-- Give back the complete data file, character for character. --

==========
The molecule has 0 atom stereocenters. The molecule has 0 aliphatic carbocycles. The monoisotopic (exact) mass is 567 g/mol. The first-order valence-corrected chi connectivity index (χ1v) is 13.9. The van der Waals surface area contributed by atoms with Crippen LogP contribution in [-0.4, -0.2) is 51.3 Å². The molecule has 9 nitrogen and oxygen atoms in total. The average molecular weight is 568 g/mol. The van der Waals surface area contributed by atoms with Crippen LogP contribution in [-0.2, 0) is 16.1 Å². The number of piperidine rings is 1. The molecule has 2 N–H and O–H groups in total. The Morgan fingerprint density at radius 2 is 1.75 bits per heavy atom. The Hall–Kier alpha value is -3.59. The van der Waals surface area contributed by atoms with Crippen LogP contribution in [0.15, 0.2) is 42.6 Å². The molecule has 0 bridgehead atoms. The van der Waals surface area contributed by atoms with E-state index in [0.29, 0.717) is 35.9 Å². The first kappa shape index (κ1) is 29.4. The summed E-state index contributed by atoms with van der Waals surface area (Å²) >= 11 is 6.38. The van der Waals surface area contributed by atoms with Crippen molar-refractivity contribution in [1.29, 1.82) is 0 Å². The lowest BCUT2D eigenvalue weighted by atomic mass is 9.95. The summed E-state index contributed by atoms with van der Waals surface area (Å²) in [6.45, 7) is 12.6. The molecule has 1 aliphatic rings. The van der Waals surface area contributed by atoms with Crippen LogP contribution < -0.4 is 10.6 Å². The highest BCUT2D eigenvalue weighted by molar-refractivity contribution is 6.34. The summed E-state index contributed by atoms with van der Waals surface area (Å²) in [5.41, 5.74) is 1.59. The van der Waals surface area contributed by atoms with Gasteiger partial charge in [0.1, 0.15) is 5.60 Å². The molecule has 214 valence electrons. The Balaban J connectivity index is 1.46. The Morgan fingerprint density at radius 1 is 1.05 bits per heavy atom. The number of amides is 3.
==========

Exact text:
The molecule has 0 atom stereocenters. The molecule has 0 aliphatic carbocycles. The monoisotopic (exact) mass is 567 g/mol. The first-order valence-corrected chi connectivity index (χ1v) is 13.9. The van der Waals surface area contributed by atoms with Crippen LogP contribution in [-0.4, -0.2) is 51.3 Å². The molecule has 9 nitrogen and oxygen atoms in total. The average molecular weight is 568 g/mol. The van der Waals surface area contributed by atoms with Crippen LogP contribution in [-0.2, 0) is 16.1 Å². The number of piperidine rings is 1. The molecule has 2 N–H and O–H groups in total. The Morgan fingerprint density at radius 2 is 1.75 bits per heavy atom. The Hall–Kier alpha value is -3.59. The van der Waals surface area contributed by atoms with Crippen LogP contribution in [0.15, 0.2) is 42.6 Å². The molecule has 0 bridgehead atoms. The van der Waals surface area contributed by atoms with E-state index in [0.29, 0.717) is 35.9 Å². The first kappa shape index (κ1) is 29.4. The summed E-state index contributed by atoms with van der Waals surface area (Å²) >= 11 is 6.38. The van der Waals surface area contributed by atoms with Crippen molar-refractivity contribution in [1.29, 1.82) is 0 Å². The lowest BCUT2D eigenvalue weighted by atomic mass is 9.95. The summed E-state index contributed by atoms with van der Waals surface area (Å²) in [6.45, 7) is 12.6. The molecule has 1 aliphatic rings. The van der Waals surface area contributed by atoms with Crippen LogP contribution < -0.4 is 10.6 Å². The highest BCUT2D eigenvalue weighted by molar-refractivity contribution is 6.34. The summed E-state index contributed by atoms with van der Waals surface area (Å²) in [5.41, 5.74) is 1.59. The van der Waals surface area contributed by atoms with Gasteiger partial charge in [0.1, 0.15) is 5.60 Å². The molecule has 214 valence electrons. The Balaban J connectivity index is 1.46. The Morgan fingerprint density at radius 1 is 1.05 bits per heavy atom. The number of amides is 3.